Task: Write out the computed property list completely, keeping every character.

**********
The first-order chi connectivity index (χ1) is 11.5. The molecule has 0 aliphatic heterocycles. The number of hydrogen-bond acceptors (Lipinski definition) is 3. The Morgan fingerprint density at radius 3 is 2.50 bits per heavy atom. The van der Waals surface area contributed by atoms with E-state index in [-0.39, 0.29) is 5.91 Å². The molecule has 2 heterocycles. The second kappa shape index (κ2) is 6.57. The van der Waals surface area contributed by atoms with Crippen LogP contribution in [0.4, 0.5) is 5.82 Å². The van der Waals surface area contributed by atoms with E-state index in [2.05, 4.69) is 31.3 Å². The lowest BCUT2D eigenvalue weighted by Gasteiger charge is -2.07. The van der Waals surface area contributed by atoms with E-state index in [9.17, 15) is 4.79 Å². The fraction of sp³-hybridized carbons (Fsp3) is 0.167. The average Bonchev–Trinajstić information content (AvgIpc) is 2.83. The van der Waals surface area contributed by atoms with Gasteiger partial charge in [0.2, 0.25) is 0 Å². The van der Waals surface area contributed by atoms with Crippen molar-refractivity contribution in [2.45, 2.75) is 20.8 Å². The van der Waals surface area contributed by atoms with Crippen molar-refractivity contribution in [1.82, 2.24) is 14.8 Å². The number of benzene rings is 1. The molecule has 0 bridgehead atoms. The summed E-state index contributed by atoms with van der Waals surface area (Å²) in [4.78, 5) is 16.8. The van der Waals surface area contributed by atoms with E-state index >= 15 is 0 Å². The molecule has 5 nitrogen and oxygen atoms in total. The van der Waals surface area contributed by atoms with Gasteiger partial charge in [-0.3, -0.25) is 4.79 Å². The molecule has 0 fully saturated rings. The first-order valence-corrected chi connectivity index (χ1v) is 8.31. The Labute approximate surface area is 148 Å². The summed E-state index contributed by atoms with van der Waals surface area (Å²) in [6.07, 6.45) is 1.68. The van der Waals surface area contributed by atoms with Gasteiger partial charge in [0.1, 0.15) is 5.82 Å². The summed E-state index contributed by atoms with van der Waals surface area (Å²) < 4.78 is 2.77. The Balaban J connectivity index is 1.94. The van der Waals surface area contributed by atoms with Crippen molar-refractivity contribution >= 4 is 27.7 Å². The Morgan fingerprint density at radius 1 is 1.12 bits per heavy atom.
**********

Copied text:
The first-order chi connectivity index (χ1) is 11.5. The molecule has 0 aliphatic heterocycles. The number of hydrogen-bond acceptors (Lipinski definition) is 3. The Morgan fingerprint density at radius 3 is 2.50 bits per heavy atom. The van der Waals surface area contributed by atoms with E-state index in [-0.39, 0.29) is 5.91 Å². The molecule has 2 heterocycles. The second kappa shape index (κ2) is 6.57. The van der Waals surface area contributed by atoms with Crippen LogP contribution in [0.4, 0.5) is 5.82 Å². The van der Waals surface area contributed by atoms with E-state index in [2.05, 4.69) is 31.3 Å². The lowest BCUT2D eigenvalue weighted by Gasteiger charge is -2.07. The van der Waals surface area contributed by atoms with E-state index in [9.17, 15) is 4.79 Å². The fraction of sp³-hybridized carbons (Fsp3) is 0.167. The average Bonchev–Trinajstić information content (AvgIpc) is 2.83. The van der Waals surface area contributed by atoms with Gasteiger partial charge in [0.2, 0.25) is 0 Å². The van der Waals surface area contributed by atoms with Crippen molar-refractivity contribution in [2.45, 2.75) is 20.8 Å². The van der Waals surface area contributed by atoms with Crippen molar-refractivity contribution in [1.82, 2.24) is 14.8 Å². The number of benzene rings is 1. The molecule has 0 bridgehead atoms. The summed E-state index contributed by atoms with van der Waals surface area (Å²) in [4.78, 5) is 16.8. The van der Waals surface area contributed by atoms with E-state index >= 15 is 0 Å². The molecule has 5 nitrogen and oxygen atoms in total. The van der Waals surface area contributed by atoms with Gasteiger partial charge in [-0.3, -0.25) is 4.79 Å². The molecule has 0 fully saturated rings. The first-order valence-corrected chi connectivity index (χ1v) is 8.31. The Labute approximate surface area is 148 Å². The summed E-state index contributed by atoms with van der Waals surface area (Å²) in [6.07, 6.45) is 1.68. The van der Waals surface area contributed by atoms with Gasteiger partial charge in [0.1, 0.15) is 5.82 Å². The summed E-state index contributed by atoms with van der Waals surface area (Å²) < 4.78 is 2.77. The Balaban J connectivity index is 1.94. The van der Waals surface area contributed by atoms with Crippen molar-refractivity contribution >= 4 is 27.7 Å². The Morgan fingerprint density at radius 1 is 1.12 bits per heavy atom.